The man standing next to the Class of 1952 Stadium fence is probably in his early 30s. It is the spring of 2004, and he and Bill Tierney are casually chatting before a Princeton men’s lacrosse game.
“I have someone I want you to meet,” says Tierney, the head coach of the Tigers. “Say hello to Dan Cocoziello.”
Something has to be wrong here. This can’t be Dan Cocoziello. The name is familiar. He’s one of the two Delbarton kids all the fuss is about. They haven’t practiced once at Princeton, and yet everyone insists they will both be all-timers.
And this guy is one of them? This guy’s a high school senior?
There’s something about Dan Cocoziello that makes you remember the first time you saw him.
“He was the 20-year-old in seventh grade,” says Chuck Ruebling, his high school coach at Delbarton.
Alex Hewit also remembers his first encounter with Cocoziello.
“He was,” Hewit says, “the kid in sixth grade with the beard.”
That was the day they met, in the back of a classroom at Delbarton, both there to take the entrance exam.
“He walked in, and I just said ‘hey, what’s up?’” Cocoziello says. “It was a Saturday morning. Neither of us wanted to be there. We had to take a test. That’s where we met.”
Neither could have guessed where they would go together from that point. They’ve been inseparable ever since, through six years at the North Jersey prep school and now for four years at Princeton University.
“We’ve been best friends since the beginning,” Hewit says. “We were friends in seventh grade, and we’ve been really close ever since.”
They have played somewhere in the neighborhood of 150 lacrosse games together, both starting all of them except for a handful in the 2005 season before Hewit took over as the Tiger starting goalie their freshman year. They have both been All-Americas multiple times, and they will go down as two of the best players ever to play at Princeton University.
“You’re trying to win games,” Tierney says. “But you’re also trying to develop young men. We’ve had a lot of great players come through who never developed the ability to lead others. Dan and Alex have come through here and become vocal, visual leaders. I can’t fathom what it’s going to be like around here without those guys.”
Hewit currently has the third-best goals-against average for a career in Division I history. He was a first-team All-America as a sophomore and a second-team All-America a year ago. He has had some epic games at Princeton, and his 20-save, seven-goals-against day in 2006 against a Virginia team that would go undefeated and average 14 goals per game may be the best single-game performance ever by a Princeton goalie.
Cocoziello has started every game of his career and is a two-time second-team All-America defenseman. He was the 2005 Ivy League Rookie of the Year, becoming the only defenseman ever to win the award, and he is without question one of the greatest defensive players in program history.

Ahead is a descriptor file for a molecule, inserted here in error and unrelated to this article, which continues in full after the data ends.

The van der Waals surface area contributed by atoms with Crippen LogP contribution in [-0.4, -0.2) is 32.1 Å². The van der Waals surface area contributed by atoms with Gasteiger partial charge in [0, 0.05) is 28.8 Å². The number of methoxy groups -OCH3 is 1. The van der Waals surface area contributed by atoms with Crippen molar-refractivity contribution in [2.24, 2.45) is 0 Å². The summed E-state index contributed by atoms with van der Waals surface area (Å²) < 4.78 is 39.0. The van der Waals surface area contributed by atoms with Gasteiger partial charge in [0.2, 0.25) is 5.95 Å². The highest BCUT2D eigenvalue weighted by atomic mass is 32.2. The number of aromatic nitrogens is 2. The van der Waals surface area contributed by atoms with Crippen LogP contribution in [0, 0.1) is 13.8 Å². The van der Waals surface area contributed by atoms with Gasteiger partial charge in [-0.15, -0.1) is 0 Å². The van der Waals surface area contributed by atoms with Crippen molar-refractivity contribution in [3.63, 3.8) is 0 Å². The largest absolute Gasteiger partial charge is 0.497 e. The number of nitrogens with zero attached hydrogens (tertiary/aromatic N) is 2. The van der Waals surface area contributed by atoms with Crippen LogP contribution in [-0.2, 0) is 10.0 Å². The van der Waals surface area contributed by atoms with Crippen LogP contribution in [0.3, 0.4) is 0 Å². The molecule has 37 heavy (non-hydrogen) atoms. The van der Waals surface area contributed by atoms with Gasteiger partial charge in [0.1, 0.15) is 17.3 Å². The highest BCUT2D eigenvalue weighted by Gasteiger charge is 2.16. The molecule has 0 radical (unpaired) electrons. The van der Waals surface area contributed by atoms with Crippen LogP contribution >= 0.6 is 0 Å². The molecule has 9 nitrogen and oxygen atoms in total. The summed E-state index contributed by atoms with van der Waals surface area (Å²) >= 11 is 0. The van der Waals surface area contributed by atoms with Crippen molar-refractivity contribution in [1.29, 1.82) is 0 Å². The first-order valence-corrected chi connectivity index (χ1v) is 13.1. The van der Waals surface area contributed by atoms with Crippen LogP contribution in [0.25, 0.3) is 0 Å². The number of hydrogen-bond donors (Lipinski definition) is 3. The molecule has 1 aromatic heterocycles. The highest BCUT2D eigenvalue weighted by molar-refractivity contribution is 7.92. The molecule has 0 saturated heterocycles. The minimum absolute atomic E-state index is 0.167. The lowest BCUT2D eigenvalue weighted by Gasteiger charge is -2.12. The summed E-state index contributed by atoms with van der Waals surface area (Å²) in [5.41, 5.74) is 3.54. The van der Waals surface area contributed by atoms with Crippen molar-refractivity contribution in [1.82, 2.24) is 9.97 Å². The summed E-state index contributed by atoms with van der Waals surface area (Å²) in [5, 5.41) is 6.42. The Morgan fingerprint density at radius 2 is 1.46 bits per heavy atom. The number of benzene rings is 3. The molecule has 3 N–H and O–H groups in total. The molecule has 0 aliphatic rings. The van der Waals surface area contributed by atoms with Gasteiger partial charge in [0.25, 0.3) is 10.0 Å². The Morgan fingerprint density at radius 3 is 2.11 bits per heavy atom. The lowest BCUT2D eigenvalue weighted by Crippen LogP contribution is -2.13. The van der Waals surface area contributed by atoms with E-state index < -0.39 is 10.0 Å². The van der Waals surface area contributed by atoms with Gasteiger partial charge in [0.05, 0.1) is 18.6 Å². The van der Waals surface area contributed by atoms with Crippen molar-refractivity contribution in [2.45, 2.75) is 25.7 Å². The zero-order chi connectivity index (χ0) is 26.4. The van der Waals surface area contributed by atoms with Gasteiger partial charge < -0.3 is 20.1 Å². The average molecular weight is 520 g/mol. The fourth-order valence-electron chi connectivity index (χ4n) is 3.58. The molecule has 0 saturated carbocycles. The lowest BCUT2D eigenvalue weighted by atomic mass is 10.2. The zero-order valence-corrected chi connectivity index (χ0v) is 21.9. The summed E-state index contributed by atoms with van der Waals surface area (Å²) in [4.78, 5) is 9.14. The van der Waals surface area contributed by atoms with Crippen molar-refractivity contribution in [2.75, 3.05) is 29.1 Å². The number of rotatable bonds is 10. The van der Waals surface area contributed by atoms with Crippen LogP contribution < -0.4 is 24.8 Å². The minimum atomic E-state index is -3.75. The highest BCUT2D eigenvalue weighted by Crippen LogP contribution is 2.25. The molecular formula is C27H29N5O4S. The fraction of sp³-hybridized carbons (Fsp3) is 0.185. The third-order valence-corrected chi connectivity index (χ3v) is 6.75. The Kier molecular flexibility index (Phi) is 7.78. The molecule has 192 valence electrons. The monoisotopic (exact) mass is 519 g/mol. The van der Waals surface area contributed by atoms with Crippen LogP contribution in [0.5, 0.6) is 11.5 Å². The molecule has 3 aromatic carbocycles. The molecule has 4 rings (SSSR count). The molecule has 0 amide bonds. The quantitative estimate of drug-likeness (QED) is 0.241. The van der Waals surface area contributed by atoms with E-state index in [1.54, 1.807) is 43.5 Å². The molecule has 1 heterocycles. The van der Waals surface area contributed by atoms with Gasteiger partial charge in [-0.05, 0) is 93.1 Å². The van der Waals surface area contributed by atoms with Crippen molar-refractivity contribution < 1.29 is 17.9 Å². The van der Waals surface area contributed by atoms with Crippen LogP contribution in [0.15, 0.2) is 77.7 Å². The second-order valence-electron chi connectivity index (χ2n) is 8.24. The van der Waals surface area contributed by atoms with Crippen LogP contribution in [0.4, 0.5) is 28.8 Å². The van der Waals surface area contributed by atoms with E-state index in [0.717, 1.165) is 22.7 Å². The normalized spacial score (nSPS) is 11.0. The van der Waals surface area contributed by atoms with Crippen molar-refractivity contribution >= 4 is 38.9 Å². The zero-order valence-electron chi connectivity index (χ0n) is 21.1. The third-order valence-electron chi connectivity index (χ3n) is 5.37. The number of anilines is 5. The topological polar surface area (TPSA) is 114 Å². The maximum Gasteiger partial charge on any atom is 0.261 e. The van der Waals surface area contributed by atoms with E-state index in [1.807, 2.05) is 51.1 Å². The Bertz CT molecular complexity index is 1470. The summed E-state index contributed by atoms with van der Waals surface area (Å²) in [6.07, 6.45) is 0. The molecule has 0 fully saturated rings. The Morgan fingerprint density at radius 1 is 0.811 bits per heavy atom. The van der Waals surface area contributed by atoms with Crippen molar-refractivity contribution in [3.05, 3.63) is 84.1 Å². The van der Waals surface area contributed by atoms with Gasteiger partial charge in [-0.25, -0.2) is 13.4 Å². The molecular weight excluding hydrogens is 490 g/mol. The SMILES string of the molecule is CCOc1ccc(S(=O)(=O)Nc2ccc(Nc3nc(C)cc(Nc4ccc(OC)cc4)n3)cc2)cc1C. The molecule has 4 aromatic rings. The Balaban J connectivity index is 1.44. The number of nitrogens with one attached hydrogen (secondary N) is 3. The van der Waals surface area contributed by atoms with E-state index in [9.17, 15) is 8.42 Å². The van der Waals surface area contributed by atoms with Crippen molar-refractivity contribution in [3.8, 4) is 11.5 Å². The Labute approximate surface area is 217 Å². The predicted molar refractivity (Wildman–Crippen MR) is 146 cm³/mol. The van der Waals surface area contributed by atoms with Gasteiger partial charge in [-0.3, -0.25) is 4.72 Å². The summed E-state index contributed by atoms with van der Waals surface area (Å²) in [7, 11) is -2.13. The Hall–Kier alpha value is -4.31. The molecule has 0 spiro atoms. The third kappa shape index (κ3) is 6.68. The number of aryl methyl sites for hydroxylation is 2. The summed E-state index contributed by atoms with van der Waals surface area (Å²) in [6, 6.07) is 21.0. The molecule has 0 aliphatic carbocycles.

“They’re almost like [Jon] Hess, [Jesse] Hubbard and [Chris] Massey,” says Tierney of his great attack unit of the late ’90s. “You’re going to remember them together, and by doing that, you may not always remember their achievements as individuals. You can’t talk about one without the other. They’re special guys, unique guys. Alex has been great for us his whole career. Dan’s been the same, and he’s been unbelievable this year.”
Hewit isn’t normal for a goalie, which means he’s actually quite normal. He’s quiet, unassuming. He has made 461 saves in his career, and not once after any of them has he done any of the wild, celebratory gesticulating that so many others at his position do to psych themselves up. He makes saves. He clears the ball. He directs the defense. Off the field, he comes across as very genuine and down-to-Earth, yet he has always seemed uncomfortable in the spotlight. When he speaks, he does so softly.
Cocoziello’s speech is even softer, but he is as outgoing as it gets. He prefaces most of his remarks with a brief inhale and chuckle. He is without question a people person, and others are just naturally drawn to him. He has a coolness about him, an ease in a crowd, a way of making it seem that whatever he happens to be doing at that moment is exactly what he wants to be doing.
“They rank right at the top for me,” says Ruebling, who has coached Delbarton for 22 years. “Danny is one of the most social guys I know. He likes to be where the people are. Alex is very focused. They feed off each other so well. One of the great things about coaching, especially in high school, is that you see the growth of kids and see how they mature. They were young adults when they left here. Now they’re ready to move on into the world as men, and they’ve done some great things at Princeton in the process.”
It’s been a remarkable journey for the two, and it actually predates their lacrosse careers, or at least as currently structured. Hewit, in middle school, was an attackman. Cocoziello was a soccer and baseball player who had never held a lacrosse stick.
“I was happy at the school I was at,” Cocoziello says. “I was at Gil St. Bernards, and it was a good soccer school. And co-ed. When you’re going into seventh grade, you don’t necessarily think about going to an all-guys Catholic school. Once I got going, I realized what Delbarton was all about. It was a great decision, and I had a great experience.”